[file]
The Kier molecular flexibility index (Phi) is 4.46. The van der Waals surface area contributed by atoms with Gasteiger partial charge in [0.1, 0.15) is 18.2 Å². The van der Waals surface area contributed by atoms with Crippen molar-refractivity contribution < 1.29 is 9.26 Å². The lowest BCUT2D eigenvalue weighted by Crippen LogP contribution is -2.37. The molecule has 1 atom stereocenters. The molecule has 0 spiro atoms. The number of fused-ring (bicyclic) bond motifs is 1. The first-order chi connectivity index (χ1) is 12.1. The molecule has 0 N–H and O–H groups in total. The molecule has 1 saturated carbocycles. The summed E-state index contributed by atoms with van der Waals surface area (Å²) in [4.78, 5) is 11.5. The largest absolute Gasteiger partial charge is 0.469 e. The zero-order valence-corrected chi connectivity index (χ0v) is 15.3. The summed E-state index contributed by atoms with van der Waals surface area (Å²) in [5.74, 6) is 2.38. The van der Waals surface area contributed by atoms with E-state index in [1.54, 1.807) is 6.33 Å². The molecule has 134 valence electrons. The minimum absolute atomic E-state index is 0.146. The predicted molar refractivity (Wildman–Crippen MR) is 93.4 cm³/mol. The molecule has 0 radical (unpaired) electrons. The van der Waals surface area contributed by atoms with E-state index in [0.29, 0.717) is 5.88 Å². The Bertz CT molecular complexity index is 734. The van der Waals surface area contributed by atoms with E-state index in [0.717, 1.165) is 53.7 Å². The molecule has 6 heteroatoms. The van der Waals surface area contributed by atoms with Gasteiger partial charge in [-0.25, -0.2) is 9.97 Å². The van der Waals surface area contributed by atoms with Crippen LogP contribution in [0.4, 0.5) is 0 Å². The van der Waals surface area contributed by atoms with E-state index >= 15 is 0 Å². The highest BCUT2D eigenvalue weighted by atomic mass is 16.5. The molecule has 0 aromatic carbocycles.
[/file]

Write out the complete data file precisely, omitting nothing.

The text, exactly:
The Kier molecular flexibility index (Phi) is 4.46. The van der Waals surface area contributed by atoms with Gasteiger partial charge in [0.1, 0.15) is 18.2 Å². The van der Waals surface area contributed by atoms with Crippen molar-refractivity contribution < 1.29 is 9.26 Å². The lowest BCUT2D eigenvalue weighted by Crippen LogP contribution is -2.37. The molecule has 1 atom stereocenters. The molecule has 0 spiro atoms. The number of fused-ring (bicyclic) bond motifs is 1. The first-order chi connectivity index (χ1) is 12.1. The molecule has 0 N–H and O–H groups in total. The molecule has 1 saturated carbocycles. The summed E-state index contributed by atoms with van der Waals surface area (Å²) in [4.78, 5) is 11.5. The largest absolute Gasteiger partial charge is 0.469 e. The zero-order valence-corrected chi connectivity index (χ0v) is 15.3. The summed E-state index contributed by atoms with van der Waals surface area (Å²) in [5.74, 6) is 2.38. The van der Waals surface area contributed by atoms with E-state index in [1.54, 1.807) is 6.33 Å². The molecule has 134 valence electrons. The minimum absolute atomic E-state index is 0.146. The predicted molar refractivity (Wildman–Crippen MR) is 93.4 cm³/mol. The molecule has 0 radical (unpaired) electrons. The van der Waals surface area contributed by atoms with E-state index in [0.29, 0.717) is 5.88 Å². The Bertz CT molecular complexity index is 734. The van der Waals surface area contributed by atoms with E-state index in [0.717, 1.165) is 53.7 Å². The molecule has 6 heteroatoms. The van der Waals surface area contributed by atoms with Gasteiger partial charge in [-0.25, -0.2) is 9.97 Å². The van der Waals surface area contributed by atoms with Crippen LogP contribution in [0.4, 0.5) is 0 Å². The van der Waals surface area contributed by atoms with E-state index >= 15 is 0 Å². The highest BCUT2D eigenvalue weighted by atomic mass is 16.5. The molecule has 0 aromatic carbocycles.